Richt-weeng politics

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Richt-weeng politics hauld that some forms o social stratification or social inequality are inevitable, naitural, normal, or desirable,[1][2][3] teepically defendin this poseetion on the basis o naitural law, economics or tradeetion.[4][5][6][7][8][9]

References[eedit | eedit soorce]

  1. Johnson, Paul (2005). Auburn University website "Right-wing, rightist" Check |url= value (help). A Political Glossary. Retrieved 23 October 2014. 
  2. Bobbio, Norberto and Allan Cameron,Left and Right: The Significance of a Political Distinction. University of Chicago Press, 1997, p. 51, 62. ISBN 978-0-226-06246-4
  3. J. E. Goldthorpe. An Introduction to Sociology. p. 156. ISBN 0-521-24545-1.
  4. Rodney P. Carlisle. Encyclopedia of politics: the left and the right, Volume 2. University of Michigan; Sage Reference, 2005. p.693, 721. ISBN 1-4129-0409-9
  5. T. Alexander Smith, Raymond Tatalovich. Cultures at war: moral conflicts in western democracies. Toronto, Canada: Broadview Press, Ltd, 2003. p. 30. "That viewpoint is held by contemporary sociologists, for whom 'right-wing movements' are conceptualized as 'social movements whose stated goals are to maintain structures of order, status, honor, or traditional social differences or values' as compared to left-wing movements which seek 'greater equality or political participation.' In other words, the sociological perspective sees preservationist politics as a right-wing attempt to defend privilege within the social hierarchy."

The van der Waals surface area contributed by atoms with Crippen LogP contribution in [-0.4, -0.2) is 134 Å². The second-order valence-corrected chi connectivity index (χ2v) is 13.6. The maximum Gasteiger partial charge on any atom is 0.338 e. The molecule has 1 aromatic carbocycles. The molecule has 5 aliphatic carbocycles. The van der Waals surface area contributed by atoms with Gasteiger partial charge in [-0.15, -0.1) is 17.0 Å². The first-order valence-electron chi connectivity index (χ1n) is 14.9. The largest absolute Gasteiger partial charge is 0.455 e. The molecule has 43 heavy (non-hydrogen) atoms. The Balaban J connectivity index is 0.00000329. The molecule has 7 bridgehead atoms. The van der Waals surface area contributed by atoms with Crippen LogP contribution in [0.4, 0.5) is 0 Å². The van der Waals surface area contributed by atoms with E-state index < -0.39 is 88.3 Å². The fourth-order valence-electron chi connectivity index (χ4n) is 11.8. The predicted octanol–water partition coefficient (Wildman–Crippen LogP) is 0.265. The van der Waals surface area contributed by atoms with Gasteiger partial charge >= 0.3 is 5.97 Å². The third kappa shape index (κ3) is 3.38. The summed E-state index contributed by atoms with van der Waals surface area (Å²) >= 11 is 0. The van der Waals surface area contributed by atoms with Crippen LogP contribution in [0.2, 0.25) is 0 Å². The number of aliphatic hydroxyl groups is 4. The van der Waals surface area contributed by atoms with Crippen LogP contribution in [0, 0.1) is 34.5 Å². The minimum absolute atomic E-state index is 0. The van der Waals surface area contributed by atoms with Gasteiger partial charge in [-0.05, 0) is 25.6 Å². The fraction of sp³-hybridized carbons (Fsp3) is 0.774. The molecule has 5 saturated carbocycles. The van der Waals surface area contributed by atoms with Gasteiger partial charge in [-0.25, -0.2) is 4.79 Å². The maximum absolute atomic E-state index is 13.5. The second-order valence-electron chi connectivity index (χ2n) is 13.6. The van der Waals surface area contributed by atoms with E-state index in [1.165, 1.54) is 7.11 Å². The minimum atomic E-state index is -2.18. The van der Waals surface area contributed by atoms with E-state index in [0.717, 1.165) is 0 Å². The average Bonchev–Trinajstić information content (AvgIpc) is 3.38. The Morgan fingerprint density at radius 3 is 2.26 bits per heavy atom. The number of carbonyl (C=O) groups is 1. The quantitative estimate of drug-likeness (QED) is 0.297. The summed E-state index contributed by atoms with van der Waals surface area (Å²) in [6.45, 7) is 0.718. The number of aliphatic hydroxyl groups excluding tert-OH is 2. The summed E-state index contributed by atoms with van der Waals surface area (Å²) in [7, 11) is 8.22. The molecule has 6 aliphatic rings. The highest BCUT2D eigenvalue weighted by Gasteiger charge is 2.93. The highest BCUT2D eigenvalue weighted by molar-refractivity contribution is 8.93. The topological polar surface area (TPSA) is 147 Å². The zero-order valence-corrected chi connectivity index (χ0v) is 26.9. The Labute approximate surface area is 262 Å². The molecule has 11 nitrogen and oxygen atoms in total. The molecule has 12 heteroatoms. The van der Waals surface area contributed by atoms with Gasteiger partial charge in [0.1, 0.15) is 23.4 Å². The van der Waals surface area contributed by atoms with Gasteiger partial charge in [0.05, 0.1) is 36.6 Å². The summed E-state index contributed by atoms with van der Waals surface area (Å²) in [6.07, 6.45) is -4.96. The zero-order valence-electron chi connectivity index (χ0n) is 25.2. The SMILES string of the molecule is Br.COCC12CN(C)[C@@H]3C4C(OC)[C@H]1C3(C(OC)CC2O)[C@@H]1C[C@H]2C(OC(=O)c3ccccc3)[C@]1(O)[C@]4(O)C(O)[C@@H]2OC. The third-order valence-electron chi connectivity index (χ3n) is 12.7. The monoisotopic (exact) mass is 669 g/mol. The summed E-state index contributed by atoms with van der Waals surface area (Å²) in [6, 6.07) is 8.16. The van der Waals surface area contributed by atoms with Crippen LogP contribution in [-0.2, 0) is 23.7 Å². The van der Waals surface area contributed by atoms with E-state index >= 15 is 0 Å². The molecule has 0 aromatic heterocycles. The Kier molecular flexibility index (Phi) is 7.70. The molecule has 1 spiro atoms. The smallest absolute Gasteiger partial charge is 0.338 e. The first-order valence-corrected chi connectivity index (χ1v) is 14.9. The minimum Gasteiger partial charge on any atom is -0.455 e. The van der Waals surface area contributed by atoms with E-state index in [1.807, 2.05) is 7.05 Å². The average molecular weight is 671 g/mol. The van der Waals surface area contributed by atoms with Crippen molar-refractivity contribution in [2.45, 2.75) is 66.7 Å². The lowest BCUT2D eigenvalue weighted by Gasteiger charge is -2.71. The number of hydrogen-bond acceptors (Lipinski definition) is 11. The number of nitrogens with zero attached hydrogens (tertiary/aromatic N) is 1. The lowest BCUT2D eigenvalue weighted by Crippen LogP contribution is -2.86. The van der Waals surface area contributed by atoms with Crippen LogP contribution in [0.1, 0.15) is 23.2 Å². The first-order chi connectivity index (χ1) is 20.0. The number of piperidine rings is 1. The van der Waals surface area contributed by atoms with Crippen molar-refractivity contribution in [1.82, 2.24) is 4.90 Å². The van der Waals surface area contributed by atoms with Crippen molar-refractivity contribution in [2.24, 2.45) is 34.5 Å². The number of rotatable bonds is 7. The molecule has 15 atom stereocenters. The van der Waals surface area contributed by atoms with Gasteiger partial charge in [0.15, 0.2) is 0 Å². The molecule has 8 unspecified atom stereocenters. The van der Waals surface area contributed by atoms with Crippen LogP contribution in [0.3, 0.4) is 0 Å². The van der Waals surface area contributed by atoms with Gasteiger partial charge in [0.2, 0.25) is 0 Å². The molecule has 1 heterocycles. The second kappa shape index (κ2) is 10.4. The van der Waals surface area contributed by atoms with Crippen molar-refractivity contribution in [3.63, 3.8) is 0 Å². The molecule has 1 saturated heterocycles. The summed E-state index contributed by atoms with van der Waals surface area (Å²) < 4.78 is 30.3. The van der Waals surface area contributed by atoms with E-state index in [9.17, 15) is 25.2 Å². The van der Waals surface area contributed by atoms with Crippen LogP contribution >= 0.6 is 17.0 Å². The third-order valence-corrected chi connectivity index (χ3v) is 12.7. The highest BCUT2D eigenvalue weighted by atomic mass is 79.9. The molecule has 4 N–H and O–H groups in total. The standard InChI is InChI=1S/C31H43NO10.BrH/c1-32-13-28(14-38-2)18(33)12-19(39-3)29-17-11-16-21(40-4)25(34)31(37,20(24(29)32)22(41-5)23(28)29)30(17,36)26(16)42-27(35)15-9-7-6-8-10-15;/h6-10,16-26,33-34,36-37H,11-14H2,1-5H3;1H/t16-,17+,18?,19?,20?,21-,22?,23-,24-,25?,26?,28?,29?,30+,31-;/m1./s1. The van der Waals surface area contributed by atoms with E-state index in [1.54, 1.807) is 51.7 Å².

6. Left and right: the significance of a political distinction, Norberto Bobbio and Allan Cameron, p. 37, University of Chicago Press, 1997.
  7. Seymour Martin Lipset, cited in Fuchs, D., and Klingemann, H. 1990. The left-right schema. pp. 203–34 in Continuities in Political Action: A Longitudinal Study of Political Orientations in Three Western Democracies, ed.M.Jennings et al. Berlin:de Gruyter
  8. Lukes, Steven. 'Epilogue: The Grand Dichotomy of the Twentieth Century': concluding chapter to T. Ball and R. Bellamy (eds.), The Cambridge History of Twentieth-Century Political Thought. pp.610–612
  9. Clark, William. Capitalism, not Globalism. University of Michigan Press, 2003. ISBN 0-472-11293-7, ISBN 978-0-472-11293-7